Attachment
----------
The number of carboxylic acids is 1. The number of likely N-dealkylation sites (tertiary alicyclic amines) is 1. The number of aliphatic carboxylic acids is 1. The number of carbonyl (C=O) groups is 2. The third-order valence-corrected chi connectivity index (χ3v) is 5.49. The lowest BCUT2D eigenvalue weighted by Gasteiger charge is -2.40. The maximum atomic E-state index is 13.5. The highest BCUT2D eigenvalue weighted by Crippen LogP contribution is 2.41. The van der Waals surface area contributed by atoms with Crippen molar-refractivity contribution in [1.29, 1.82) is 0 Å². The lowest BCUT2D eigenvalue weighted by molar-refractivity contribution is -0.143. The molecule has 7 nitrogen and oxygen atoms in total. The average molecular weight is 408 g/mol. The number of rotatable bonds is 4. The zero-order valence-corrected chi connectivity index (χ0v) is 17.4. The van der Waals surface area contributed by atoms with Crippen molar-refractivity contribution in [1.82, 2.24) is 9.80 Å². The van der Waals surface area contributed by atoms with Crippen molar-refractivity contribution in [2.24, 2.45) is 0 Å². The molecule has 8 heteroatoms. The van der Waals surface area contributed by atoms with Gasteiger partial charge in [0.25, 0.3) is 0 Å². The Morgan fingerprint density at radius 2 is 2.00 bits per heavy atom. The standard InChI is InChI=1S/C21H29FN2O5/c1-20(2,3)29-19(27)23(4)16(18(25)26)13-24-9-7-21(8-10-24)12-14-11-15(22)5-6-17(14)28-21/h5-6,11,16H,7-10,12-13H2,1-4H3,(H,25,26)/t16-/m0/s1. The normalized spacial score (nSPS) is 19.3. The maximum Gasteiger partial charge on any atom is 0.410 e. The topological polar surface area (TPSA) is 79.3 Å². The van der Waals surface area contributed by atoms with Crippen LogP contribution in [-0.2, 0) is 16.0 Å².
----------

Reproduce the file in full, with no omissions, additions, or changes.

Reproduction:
The number of carboxylic acids is 1. The number of likely N-dealkylation sites (tertiary alicyclic amines) is 1. The number of aliphatic carboxylic acids is 1. The number of carbonyl (C=O) groups is 2. The third-order valence-corrected chi connectivity index (χ3v) is 5.49. The lowest BCUT2D eigenvalue weighted by Gasteiger charge is -2.40. The maximum atomic E-state index is 13.5. The highest BCUT2D eigenvalue weighted by Crippen LogP contribution is 2.41. The van der Waals surface area contributed by atoms with Crippen molar-refractivity contribution in [1.29, 1.82) is 0 Å². The lowest BCUT2D eigenvalue weighted by molar-refractivity contribution is -0.143. The molecule has 7 nitrogen and oxygen atoms in total. The average molecular weight is 408 g/mol. The number of rotatable bonds is 4. The zero-order valence-corrected chi connectivity index (χ0v) is 17.4. The van der Waals surface area contributed by atoms with Crippen molar-refractivity contribution in [1.82, 2.24) is 9.80 Å². The van der Waals surface area contributed by atoms with Crippen molar-refractivity contribution in [2.24, 2.45) is 0 Å². The molecule has 8 heteroatoms. The van der Waals surface area contributed by atoms with Gasteiger partial charge in [0.25, 0.3) is 0 Å². The Morgan fingerprint density at radius 2 is 2.00 bits per heavy atom. The standard InChI is InChI=1S/C21H29FN2O5/c1-20(2,3)29-19(27)23(4)16(18(25)26)13-24-9-7-21(8-10-24)12-14-11-15(22)5-6-17(14)28-21/h5-6,11,16H,7-10,12-13H2,1-4H3,(H,25,26)/t16-/m0/s1. The normalized spacial score (nSPS) is 19.3. The maximum Gasteiger partial charge on any atom is 0.410 e. The topological polar surface area (TPSA) is 79.3 Å². The van der Waals surface area contributed by atoms with Crippen LogP contribution in [-0.2, 0) is 16.0 Å².